2009 was my first year living immersed in the middle of Sonoma Harvest. I had taken severance from my employer in July and had planned to take 4 months of work to complete a semester of wine and wine business classes, as well as spend time as a harvest volunteer and cellar rat. After years of home brewing I also decided to jump in both feet into home wine making, or being a garagiste.
For someone on ‘sabbatical’ I was buried – Simple Hedonisms was in the middle of being birthed, was carrying an overload of classes, creating the blog from scratch learning new frontiers, diving headlong into establishing my Social Media presence; so unfortunately I didn’t capitalize and capture my harvest or home wine making experiences in blog posts.
My harvest volunteer experience was shortened on both ends by two phenomenon; I broke an outer bone in my foot and was in a boot cast early harvest, and then received an offer to return to my previous role in the technology space (VP Sales/Marketing) that couldn’t be passed up. In between that though I was fortunate to be able to spend time with great people and wineries like Mounts Family Winery, Hobo, and C. Donatiello; doing everything from picking, sorting, pressing, and of course the habitual cleaning rituals. I loved it immensely.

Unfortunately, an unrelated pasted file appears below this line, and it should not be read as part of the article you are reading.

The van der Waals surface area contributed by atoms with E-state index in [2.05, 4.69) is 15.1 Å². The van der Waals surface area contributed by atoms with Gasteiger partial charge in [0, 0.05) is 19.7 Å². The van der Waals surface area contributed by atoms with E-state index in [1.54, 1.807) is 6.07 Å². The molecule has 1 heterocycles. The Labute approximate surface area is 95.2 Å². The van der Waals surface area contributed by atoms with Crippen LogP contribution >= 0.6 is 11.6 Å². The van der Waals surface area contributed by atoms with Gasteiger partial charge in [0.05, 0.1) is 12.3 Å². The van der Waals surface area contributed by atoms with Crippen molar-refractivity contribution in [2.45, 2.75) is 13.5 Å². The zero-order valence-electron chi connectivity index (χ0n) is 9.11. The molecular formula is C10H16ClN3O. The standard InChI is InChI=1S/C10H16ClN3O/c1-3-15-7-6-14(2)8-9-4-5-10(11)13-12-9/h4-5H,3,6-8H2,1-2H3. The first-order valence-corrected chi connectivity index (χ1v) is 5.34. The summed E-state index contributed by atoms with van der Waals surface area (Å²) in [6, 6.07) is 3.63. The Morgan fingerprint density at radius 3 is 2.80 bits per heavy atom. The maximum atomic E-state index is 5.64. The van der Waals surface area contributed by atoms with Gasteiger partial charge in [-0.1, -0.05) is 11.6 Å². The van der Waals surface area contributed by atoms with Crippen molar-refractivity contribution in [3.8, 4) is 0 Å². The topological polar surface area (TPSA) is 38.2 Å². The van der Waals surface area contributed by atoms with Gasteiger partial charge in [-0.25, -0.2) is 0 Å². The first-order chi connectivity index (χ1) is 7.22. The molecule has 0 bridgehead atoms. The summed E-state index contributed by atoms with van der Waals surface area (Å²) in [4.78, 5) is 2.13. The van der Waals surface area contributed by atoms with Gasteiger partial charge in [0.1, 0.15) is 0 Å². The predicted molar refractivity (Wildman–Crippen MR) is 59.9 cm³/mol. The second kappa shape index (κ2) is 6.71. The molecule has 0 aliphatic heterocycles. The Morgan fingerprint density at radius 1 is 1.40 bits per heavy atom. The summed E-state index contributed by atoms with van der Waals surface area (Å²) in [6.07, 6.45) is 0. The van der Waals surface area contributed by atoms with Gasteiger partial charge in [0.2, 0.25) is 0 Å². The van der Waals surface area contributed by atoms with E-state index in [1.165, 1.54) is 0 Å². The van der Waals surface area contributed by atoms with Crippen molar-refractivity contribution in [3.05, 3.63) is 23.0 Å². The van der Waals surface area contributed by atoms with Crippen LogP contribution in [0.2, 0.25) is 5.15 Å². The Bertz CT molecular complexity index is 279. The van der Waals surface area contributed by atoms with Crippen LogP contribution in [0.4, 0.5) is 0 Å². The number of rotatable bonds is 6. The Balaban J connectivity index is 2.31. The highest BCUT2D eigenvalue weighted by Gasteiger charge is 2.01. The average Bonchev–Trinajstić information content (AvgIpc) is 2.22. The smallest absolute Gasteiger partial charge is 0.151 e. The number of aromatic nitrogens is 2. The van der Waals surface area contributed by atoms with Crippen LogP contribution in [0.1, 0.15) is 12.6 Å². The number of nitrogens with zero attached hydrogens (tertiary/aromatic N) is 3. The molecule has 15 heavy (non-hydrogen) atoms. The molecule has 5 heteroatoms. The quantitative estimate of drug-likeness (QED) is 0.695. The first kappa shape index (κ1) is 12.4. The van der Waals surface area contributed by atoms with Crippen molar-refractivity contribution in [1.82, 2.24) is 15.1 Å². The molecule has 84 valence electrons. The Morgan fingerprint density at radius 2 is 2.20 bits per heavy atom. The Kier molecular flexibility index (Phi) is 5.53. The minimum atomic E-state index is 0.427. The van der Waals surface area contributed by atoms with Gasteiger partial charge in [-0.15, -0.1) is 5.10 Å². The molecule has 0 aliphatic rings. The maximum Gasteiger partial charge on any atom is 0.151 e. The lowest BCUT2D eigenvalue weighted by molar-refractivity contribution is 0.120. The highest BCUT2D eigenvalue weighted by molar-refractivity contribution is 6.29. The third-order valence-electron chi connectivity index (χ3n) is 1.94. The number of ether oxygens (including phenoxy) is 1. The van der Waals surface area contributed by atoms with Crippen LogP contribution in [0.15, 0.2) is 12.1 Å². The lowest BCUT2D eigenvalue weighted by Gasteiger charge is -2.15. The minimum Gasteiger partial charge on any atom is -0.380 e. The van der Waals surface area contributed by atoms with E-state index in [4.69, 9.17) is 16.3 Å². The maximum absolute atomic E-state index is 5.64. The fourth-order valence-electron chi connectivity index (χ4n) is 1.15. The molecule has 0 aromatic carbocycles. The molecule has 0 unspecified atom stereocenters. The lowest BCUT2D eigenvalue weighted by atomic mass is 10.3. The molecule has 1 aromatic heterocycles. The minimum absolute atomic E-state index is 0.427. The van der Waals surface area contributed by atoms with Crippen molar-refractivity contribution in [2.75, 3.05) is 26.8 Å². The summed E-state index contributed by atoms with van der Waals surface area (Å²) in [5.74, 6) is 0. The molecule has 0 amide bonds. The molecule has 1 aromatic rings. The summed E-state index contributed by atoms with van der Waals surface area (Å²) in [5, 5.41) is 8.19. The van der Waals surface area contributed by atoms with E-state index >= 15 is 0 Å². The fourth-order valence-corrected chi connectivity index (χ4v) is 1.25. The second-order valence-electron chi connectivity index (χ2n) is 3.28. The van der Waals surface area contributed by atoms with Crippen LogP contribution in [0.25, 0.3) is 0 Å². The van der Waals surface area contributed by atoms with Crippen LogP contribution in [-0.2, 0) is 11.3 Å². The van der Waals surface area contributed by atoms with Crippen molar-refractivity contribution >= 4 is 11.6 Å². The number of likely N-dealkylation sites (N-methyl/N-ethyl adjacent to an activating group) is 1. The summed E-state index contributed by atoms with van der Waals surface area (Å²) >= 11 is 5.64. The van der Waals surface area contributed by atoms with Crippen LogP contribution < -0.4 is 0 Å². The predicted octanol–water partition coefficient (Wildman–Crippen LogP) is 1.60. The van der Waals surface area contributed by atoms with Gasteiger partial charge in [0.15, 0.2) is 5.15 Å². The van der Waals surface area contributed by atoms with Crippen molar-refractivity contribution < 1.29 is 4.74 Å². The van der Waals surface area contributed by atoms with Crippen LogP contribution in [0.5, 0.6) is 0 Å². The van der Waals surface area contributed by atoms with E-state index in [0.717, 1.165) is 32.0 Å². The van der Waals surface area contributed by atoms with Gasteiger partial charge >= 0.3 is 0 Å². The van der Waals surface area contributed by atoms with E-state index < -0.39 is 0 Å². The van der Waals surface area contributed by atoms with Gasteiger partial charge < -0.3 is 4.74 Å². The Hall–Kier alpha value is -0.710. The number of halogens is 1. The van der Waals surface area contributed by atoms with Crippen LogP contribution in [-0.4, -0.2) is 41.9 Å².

I also made two small batches of wine; an unoaked “naked” Russian River Valley chardonnay, and a Sangiovese (Barolo clone not yet bottled) from Alpicella Vineyard; which I picked, and crushed at home. It was a special thrill, hand cranking to de-stem, crush, and press on my improvised crushpad at home.
I thoroughly enjoyed this experience. I still aspire to focus on being a grower over a winemaker in future years, but the small hand production is thrilling. This year I strongly desired to marry my love of Rhone varietals with my garagista hobby.
This presented several challenges: (a) Rhone varietals, especially some of my favorites, are not widely grown in Sonoma County, especially available in small ¼-1/2 ton lots that a home winemaker would want; it’s too much of a hassle for the grower. (b) Rhone wines often shine best when blended (white combos of Viognier, Marsanne, Roussanne, Grenache Blanc (the latter my fave, and near impossible to source here) and my beloved red GSM combo – Grenache (noir), Syrah, and Mourvedre. (Again the latter hard to obtain, especially in small amounts.) And I also wanted the option to bottle some as single varietals, depending how they came out.
The amount of work to process a ¼ ton, versus 1 ton, is quite similar. Indeed, fermentation, and aging vessels, like barrels (especially neutral, since not a new oak fan) for ultra small lots are hard to obtain as well. So why not just make less varietals, or more amounts of each. Would any grower of reputation even deal with a guy that wanted so many small lots? What the heck would I do with 100-150 cases of wine? (1/2 ton = barrel= 25 cases.)
I cast the Net and got lucky. Very lucky. (Although I am still looking for Mourvedre and Grenache Blanc. )
Tomorrow (which is the first varietal crush as well) I will reveal just how lucky I got, and my decisions.
Stay Tuned – Cheers!